Sony Facing Not-so-Secretive Legal Action

As details of Sony’s secretive digital rights management protections come to light, its actions are prompting not-so-secret opposition from privacy advocates.

The Electronic Frontier Foundation (EFF) is currently investigating Sony’s anti-piracy tactics in order to determine whether the organization will file a class-action lawsuit in the coming weeks against the music giant, said Jason Schultz, a staff attorney at the EFF.

A privacy organization in Italy, the Electronic Frontiers Italy (ALCEI), on Friday filed papers with authorities claiming Sony BMG was responsible for “illicit actions” in Italy and seeks penal denunciation against the company for secretly inserting software into consumer computers.

Schultz said he wouldn’t be surprised to see a number of lawsuits from other organizations as a result of Sony’s recent activities and that, “the more we find out about it the more illegal it seems,” he said.

“This is exactly what happens with spyware that gets installed on people’s computers, they have these 27-page license agreements in which you totally agree to let them infest your computer with all kinds of stuff you really don’t want,” he said. “But it’s all kind of buried in the fine print and I think to allow companies like Sony BMG to do the same thing is heading down a bad path.”

Officials at Sony were not available for comment at press time.

Last week’s blog post by Mark Rossinovich, Winternals Software chief software architect, created a sensation when he revealed the means Sony was taking to ensure customers weren’t stealing their music.

Sony uses an anti-piracy software component developed by First 4 Internet out of the United Kingdom, Extended Copy Protection (XCP), which installs a rootkit &bsp;onto the user’s computer to monitor their computer’s activities.

The software monitors all processes running on the computer, ostensibly to determine whether any ripping technology is being used to make illegal copies of the software. However, XCP runs behind a rootkit, which cloaks the software’s activities and is a common tactic used by malware writers to disguise their activities.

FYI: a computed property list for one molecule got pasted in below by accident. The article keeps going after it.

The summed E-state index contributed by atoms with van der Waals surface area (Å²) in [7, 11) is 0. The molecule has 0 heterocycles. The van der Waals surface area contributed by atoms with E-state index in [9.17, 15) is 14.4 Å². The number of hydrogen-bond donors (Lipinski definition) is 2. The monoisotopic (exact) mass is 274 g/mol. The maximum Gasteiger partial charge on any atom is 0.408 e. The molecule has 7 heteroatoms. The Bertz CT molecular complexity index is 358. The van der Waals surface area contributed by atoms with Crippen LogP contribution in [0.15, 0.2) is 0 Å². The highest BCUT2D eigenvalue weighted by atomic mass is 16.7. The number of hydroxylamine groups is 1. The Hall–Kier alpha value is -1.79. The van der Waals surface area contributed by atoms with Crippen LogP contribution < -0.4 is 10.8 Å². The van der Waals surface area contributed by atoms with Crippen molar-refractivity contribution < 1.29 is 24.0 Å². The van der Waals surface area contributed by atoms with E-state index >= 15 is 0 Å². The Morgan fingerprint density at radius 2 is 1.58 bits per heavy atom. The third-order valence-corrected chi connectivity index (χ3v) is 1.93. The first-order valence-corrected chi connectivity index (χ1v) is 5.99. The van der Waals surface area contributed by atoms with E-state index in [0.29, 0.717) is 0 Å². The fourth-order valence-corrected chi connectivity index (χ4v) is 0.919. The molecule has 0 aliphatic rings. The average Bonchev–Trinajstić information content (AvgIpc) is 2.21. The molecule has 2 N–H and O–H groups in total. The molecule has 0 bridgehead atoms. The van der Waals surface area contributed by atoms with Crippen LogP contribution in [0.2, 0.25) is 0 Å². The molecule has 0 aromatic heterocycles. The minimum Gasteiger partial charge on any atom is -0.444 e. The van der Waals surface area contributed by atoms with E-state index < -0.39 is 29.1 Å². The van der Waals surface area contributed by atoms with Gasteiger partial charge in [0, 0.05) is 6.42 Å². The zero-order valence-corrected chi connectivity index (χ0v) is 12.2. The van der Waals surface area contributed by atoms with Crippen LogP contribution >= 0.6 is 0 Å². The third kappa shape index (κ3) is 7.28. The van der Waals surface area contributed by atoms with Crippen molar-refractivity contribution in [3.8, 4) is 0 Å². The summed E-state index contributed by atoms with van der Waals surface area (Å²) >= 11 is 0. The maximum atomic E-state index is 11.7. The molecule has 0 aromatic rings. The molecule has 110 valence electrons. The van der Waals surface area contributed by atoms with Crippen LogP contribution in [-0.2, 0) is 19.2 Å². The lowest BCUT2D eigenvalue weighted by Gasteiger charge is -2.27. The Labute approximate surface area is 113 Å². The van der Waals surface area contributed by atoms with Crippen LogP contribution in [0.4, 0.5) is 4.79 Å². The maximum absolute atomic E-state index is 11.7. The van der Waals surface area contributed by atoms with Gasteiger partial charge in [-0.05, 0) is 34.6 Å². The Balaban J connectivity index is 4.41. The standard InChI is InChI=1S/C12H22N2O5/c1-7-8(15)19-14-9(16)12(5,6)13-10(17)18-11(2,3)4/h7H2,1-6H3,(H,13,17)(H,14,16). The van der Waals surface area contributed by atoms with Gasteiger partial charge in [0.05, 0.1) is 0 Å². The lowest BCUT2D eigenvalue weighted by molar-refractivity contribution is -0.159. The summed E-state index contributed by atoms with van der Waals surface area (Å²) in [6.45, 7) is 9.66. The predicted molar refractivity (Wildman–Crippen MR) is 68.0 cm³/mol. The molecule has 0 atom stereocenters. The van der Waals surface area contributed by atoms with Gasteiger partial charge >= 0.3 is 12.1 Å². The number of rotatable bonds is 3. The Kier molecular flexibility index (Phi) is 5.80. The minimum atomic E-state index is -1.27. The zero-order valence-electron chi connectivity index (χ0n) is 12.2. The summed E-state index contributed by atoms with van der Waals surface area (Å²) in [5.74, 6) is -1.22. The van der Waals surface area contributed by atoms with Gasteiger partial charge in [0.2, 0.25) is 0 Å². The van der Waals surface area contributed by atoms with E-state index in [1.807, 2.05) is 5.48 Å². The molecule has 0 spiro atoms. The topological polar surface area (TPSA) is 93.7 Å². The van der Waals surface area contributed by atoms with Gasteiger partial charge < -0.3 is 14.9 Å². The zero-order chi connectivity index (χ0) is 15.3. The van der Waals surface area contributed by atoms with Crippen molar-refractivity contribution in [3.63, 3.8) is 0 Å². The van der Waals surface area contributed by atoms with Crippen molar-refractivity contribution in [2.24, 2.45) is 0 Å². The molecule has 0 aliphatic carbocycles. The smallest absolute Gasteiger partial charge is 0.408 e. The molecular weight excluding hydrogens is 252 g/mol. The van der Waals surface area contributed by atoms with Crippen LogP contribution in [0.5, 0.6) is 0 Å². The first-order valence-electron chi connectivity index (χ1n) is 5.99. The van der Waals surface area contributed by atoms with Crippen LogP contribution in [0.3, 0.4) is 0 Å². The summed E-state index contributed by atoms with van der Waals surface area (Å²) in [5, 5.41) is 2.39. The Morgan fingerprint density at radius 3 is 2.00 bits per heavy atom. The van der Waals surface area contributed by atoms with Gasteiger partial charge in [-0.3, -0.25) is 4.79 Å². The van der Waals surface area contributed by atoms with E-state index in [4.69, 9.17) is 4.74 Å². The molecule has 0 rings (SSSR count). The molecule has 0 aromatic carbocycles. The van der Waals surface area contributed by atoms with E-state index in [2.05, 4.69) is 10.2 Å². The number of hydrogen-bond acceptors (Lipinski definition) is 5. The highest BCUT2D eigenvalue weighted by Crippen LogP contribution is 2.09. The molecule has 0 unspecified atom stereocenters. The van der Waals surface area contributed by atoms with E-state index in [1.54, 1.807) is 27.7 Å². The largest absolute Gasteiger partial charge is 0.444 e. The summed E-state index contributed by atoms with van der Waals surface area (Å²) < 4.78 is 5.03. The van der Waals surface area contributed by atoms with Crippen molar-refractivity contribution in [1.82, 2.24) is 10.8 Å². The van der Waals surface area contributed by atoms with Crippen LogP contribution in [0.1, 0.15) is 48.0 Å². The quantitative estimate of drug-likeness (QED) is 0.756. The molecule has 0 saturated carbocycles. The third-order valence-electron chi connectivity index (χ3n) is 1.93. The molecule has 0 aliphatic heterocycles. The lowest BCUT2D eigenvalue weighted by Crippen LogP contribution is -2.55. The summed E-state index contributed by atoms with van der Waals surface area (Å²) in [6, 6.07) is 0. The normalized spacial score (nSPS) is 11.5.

As originally reported, Sony released a patch that unmasks the secretive practices of the software. However, to get the patch the user needs to fill out a Web form and an e-mail is sent to the e-mail address provided.

In a follow up blog entry by Russinovich, he notes there’s a small chance the patch will cause a blue-screen crash and urged Sony to make a real un-installer readily available for download to consumers.

While the agreement does state that “as soon as you have agreed to be bound by the terms and conditions of the EULA, this CD will automatically install a small proprietary software program onto your computer,” Schultz said the omission of what exactly is getting installed is deceptive.

“If people really knew what was going on they would never agree to it,” he said.

Schultz said the thinks Sony’s vague EULA is a loophole to avoid running afoul of any consumer protections, particularly the Computer Fraud and Abuse Act, which states it is illegal for anybody who “knowingly accesses a computer without authorization or exceeds authorized access.”

“These issues of consent are going to be squarely in front of any lawsuit that occurs; to what extent did these people actually know what they were consenting to, did they realize it and is that an appropriate way for Sony to get around these protections?” Schultz said. “I think from a consumer protection point of view, we have to err on the side of being over-protective of consumers because most people just click through these agreements.”

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